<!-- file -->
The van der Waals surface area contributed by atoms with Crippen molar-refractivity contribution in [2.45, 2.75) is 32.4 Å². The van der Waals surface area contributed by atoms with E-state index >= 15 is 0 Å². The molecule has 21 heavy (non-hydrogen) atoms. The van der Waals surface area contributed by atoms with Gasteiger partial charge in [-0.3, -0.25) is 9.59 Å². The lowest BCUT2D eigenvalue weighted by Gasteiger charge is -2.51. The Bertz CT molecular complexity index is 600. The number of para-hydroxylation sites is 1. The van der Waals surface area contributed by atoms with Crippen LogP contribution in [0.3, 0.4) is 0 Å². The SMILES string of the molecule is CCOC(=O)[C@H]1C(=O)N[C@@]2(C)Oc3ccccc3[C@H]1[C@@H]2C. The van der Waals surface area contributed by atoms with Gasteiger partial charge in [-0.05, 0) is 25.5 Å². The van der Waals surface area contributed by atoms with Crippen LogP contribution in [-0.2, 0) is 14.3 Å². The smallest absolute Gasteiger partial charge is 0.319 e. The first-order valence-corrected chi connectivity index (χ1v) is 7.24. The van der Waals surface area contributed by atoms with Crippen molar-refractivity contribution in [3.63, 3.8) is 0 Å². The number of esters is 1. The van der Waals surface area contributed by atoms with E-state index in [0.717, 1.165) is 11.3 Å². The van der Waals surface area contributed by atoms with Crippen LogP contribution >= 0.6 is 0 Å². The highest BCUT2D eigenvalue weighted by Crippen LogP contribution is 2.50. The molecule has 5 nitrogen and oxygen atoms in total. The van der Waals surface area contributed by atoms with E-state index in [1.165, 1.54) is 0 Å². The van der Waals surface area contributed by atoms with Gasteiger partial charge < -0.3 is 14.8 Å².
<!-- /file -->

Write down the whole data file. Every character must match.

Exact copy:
The van der Waals surface area contributed by atoms with Crippen molar-refractivity contribution in [2.45, 2.75) is 32.4 Å². The van der Waals surface area contributed by atoms with E-state index >= 15 is 0 Å². The molecule has 21 heavy (non-hydrogen) atoms. The van der Waals surface area contributed by atoms with Gasteiger partial charge in [-0.3, -0.25) is 9.59 Å². The lowest BCUT2D eigenvalue weighted by Gasteiger charge is -2.51. The Bertz CT molecular complexity index is 600. The number of para-hydroxylation sites is 1. The van der Waals surface area contributed by atoms with Crippen LogP contribution in [0.3, 0.4) is 0 Å². The SMILES string of the molecule is CCOC(=O)[C@H]1C(=O)N[C@@]2(C)Oc3ccccc3[C@H]1[C@@H]2C. The van der Waals surface area contributed by atoms with Gasteiger partial charge in [-0.05, 0) is 25.5 Å². The van der Waals surface area contributed by atoms with Crippen LogP contribution in [-0.2, 0) is 14.3 Å². The smallest absolute Gasteiger partial charge is 0.319 e. The first-order valence-corrected chi connectivity index (χ1v) is 7.24. The van der Waals surface area contributed by atoms with Crippen molar-refractivity contribution in [3.63, 3.8) is 0 Å². The number of esters is 1. The van der Waals surface area contributed by atoms with E-state index in [0.717, 1.165) is 11.3 Å². The van der Waals surface area contributed by atoms with Crippen LogP contribution >= 0.6 is 0 Å². The highest BCUT2D eigenvalue weighted by Crippen LogP contribution is 2.50. The molecule has 5 nitrogen and oxygen atoms in total. The van der Waals surface area contributed by atoms with E-state index in [1.165, 1.54) is 0 Å². The van der Waals surface area contributed by atoms with Gasteiger partial charge < -0.3 is 14.8 Å².